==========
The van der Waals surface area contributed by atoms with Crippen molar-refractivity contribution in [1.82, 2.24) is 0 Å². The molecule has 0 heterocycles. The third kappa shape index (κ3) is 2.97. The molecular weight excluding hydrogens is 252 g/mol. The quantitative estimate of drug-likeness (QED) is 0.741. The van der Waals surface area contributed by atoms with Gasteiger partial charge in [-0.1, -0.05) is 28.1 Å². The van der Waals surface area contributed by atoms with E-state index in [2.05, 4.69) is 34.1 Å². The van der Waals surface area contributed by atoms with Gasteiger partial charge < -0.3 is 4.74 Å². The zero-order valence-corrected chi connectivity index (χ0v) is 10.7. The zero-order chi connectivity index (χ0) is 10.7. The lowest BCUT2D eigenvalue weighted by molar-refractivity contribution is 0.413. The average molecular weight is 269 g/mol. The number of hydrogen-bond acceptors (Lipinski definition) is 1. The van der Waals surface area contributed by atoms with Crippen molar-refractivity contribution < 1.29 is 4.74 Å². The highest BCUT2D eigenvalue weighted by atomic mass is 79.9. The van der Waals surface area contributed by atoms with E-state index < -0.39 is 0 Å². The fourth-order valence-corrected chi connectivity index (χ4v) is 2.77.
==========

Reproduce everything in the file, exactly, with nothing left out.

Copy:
The van der Waals surface area contributed by atoms with Crippen molar-refractivity contribution in [1.82, 2.24) is 0 Å². The molecule has 0 heterocycles. The third kappa shape index (κ3) is 2.97. The molecular weight excluding hydrogens is 252 g/mol. The quantitative estimate of drug-likeness (QED) is 0.741. The van der Waals surface area contributed by atoms with Gasteiger partial charge in [-0.1, -0.05) is 28.1 Å². The van der Waals surface area contributed by atoms with E-state index in [2.05, 4.69) is 34.1 Å². The van der Waals surface area contributed by atoms with Gasteiger partial charge < -0.3 is 4.74 Å². The zero-order valence-corrected chi connectivity index (χ0v) is 10.7. The zero-order chi connectivity index (χ0) is 10.7. The lowest BCUT2D eigenvalue weighted by molar-refractivity contribution is 0.413. The average molecular weight is 269 g/mol. The number of hydrogen-bond acceptors (Lipinski definition) is 1. The van der Waals surface area contributed by atoms with Crippen molar-refractivity contribution < 1.29 is 4.74 Å². The highest BCUT2D eigenvalue weighted by atomic mass is 79.9. The van der Waals surface area contributed by atoms with E-state index < -0.39 is 0 Å². The fourth-order valence-corrected chi connectivity index (χ4v) is 2.77.